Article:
The last thing you need to do is get an air pump with an air stone, which will ensure that the nutrient mixture and the water is in constant movement and oxygenized – your fertilizers won’t end up accumulating on the bottom and will always be available for your plants once the pump turns on.

You should have your system set up by now, but you still need to know how much water is being pumped per minute by the pump. Place a glass at the end of one of the drippers and turn the pump on for one minute with the timer to see how much water your plants will be getting per minute. Once you know that, you’ll know how long you’ll need to have it on for when watering. Generally, half a liter per minute is what most pumps give – if you get more than that then your pump is much too big – you need about 1000L/H per square meter of grow with 16 plants in each square meter for the micro-pipes to work correctly.

Automatic Watering for your Cannabis Grow – Learn how to set up automatic watering for your coco coir or rockwool slabs with this informative article.

Grow room watering system

The Ebb and flood method is a great way to water your plants but a little complicated to build. The way it works is already described in it’s name: It makes the water come and go (just like the ebb and flood in the sea). To make this work you need to be creative and have the right equipment.

When asking an experienced grower about hydroponics, they will probably be very positive about it. Generally plants that are grown using a hydroponics method will grow 30-50% faster and often gives you a bigger yield.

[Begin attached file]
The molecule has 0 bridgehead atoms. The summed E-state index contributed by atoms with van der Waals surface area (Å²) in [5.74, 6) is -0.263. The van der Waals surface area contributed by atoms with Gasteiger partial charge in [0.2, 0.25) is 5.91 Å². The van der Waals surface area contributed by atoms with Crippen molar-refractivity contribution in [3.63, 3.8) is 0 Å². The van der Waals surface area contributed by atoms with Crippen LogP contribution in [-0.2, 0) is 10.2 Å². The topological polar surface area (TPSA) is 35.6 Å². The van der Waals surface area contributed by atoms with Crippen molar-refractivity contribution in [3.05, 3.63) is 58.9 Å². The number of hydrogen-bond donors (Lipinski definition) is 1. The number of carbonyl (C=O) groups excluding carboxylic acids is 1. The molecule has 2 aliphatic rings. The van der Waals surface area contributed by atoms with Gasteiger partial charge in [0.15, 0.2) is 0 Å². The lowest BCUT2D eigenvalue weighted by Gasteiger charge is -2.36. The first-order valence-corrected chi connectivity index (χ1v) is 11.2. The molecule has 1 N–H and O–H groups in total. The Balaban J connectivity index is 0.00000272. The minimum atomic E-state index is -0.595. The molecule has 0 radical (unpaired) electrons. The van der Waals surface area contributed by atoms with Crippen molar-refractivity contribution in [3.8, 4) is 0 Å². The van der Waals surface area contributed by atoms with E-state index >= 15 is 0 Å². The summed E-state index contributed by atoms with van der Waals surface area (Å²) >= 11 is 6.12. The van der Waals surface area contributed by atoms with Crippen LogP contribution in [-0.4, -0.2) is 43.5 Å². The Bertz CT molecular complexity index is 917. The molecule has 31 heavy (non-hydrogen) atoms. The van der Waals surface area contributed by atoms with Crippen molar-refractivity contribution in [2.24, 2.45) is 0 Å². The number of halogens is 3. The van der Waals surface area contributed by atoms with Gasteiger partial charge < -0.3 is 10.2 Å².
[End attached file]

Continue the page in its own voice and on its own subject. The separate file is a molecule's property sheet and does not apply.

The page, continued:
This images shows 2 different ways of “deep water culture”. You are able to place multiple plants in one big reservoir, or use smaller reservoirs for every plant. This is up to you!

In the end it will look something like this:
The plants will be placed in a longer tube thats is angled a few degrees. This tube will be placed above the water reservoir. In the water reservoir, there is an airstone and pump that pumps the water in one side of the tube. Because the tube is angled, the water will flow to the other side (using gravity) where it enters back into the water reservoir.
Now get yourself a pump and place it in the second (lower) water reservoir. This pump needs to fill the upper reservoir (that contains the plants) through the waterways described above. Because the reservoirs are on each other, the water will flow back to the lower reservoir once the pump is turned off. Using a timer, you can flood the roots of the plant every now and then without continously subermergin them in water.
In this picture you can clearly see how an ebb and flood system works: Image 1 shows the pump flooding the upper reservoir, giving the plant their water. Image 2 shows how to water drains back to the lower reservoir. This happens when the pump turns off. you also see an overflow which works like an extra security if the water rises too high. (in that case the water drains back to the lower reservoir)

  • 1 big water reservoir
  • Bucket/ basket pots for your plants
  • 1 tube that fits your amount of plants
  • Water pump
  • Air stone

Add some nutrient mixed water to the reservoir and keep it +- half full. Then place a water pump in the water and connect it to the misters. Now install the misters in the plant-tube and make sure every mister is being placed underneath a pot, aiming directly at it. Now make sure you will install the plant tube directly above the water reservoir, as the damp will collect and eventually flows back as water (this water can be recycled by catching it back to your water reservoir). A great tip is to angle the plant-tube slightly so the water flows back on 1 side.

The growroom: Watering systems One of the most important aspects of a cannabis grow is providing your plants with (nutrient filled) water. As a beginner you might think that it’s just a matter of